SCOTLAND has taken on a new, unwanted role in the drugs war as the “drying out” centre for cannabis grown elsewhere in the UK before it is sold on the streets. New figures from the Scottish Crime and Drug Enforcement Agency show that seizures of cannabis dropped to £4.4 million last year, compared with £6.1m in 2010 and £10.8m in 2009, reflecting a shift away from Scotland’s previous reputation as “the cannabis garden of Europe”. However, Detective Chief Superintendent Stephen Whitelock, head of intelligence at SCDEA, said the decline in cannabis cultivation had been overtaken by Scotland’s new role as a place to dry out crops grown in England. “Cannabis cultivations continue to represent a major threat to Scotland’s communities, and police remain committed to tackling this threat,” he said “However, our intelligence suggests that Scotland is being increasingly used by criminal gangs as a ‘drying out’ area for cannabis plants that are grown elsewhere across the UK.” Cannabis is sometimes moved for drying out to avoid detection, make room for more cannabis to be grown and to ensure that, if police do uncover a cannabis factory, as little as possible can be seized in one bust. The problem police face is that, while cannabis factories are relatively easy to spot, with blacked out windows, a buzzing noise from extraction fans and heat emanating through the walls, drying-out locations are less easy to pinpoint.
Cannabis is grown in very hot and moist conditions and then dried in the dark, indoors, at room temperature. Police also believe that improved enforcement has driven cultivation elsewhere in Europe. “There are some signs that organised crime groups involved in cannabis cultivation are moving into other parts of Europe, with cultivations being uncovered by police in Ireland, Spain and Portugal,” Whitelock said. “Our experience shows organised crime groups are now spreading the risk by having smaller production units. “We have also been working in partnership with DIY and utility companies to improve intelligence and make it harder for crime groups to access equipment and materials.” In the first four years of the SCDEA’s cannabis crackdown, Operation League, police destroyed more than 128,000 plants with a combined value of almost £40m. However, support groups for drug users believe there is also a decreasing demand, as increasingly people turn to legal highs. John Arthur, of Crew 2000 in Edinburgh, said: “We’re seeing more people using synthetic cannabis, which is still legal, and the information we’re getting is that often they prefer it too.” The Scottish Government believes the country is becoming increasingly hostile to drug dealers and producers. A spokesman said: “Enforcement is an important component of our national strategy to tackle drug misuse. “The significant amounts of seized illicit drugs sends a clear message that Scotland will not tolerate a criminal trade that damages lives, communities and the economy.”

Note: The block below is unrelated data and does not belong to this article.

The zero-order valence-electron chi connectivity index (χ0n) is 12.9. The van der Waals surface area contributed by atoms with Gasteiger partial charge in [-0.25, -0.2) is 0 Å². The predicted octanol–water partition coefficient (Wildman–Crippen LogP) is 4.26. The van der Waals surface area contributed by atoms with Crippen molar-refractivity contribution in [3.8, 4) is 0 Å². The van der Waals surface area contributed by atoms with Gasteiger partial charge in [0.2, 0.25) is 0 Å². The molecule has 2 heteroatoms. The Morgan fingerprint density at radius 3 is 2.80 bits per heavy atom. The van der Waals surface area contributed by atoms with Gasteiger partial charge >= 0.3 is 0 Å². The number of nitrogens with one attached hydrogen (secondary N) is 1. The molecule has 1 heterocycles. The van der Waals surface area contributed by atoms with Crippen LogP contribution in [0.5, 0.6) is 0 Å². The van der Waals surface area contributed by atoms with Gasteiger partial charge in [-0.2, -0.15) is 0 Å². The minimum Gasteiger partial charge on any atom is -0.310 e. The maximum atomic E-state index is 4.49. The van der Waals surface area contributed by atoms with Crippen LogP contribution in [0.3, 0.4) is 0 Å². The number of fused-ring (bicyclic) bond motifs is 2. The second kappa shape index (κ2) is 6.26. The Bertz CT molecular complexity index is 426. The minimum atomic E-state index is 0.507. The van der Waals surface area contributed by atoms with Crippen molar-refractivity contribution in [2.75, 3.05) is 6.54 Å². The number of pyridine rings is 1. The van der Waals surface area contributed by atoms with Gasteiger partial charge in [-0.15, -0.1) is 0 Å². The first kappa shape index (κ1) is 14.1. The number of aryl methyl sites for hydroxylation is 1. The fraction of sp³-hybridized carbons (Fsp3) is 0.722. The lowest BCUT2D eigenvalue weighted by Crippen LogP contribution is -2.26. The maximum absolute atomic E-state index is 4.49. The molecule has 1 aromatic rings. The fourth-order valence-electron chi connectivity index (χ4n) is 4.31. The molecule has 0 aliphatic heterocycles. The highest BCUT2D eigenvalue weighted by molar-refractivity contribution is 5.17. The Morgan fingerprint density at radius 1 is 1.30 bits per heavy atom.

via : scotsman
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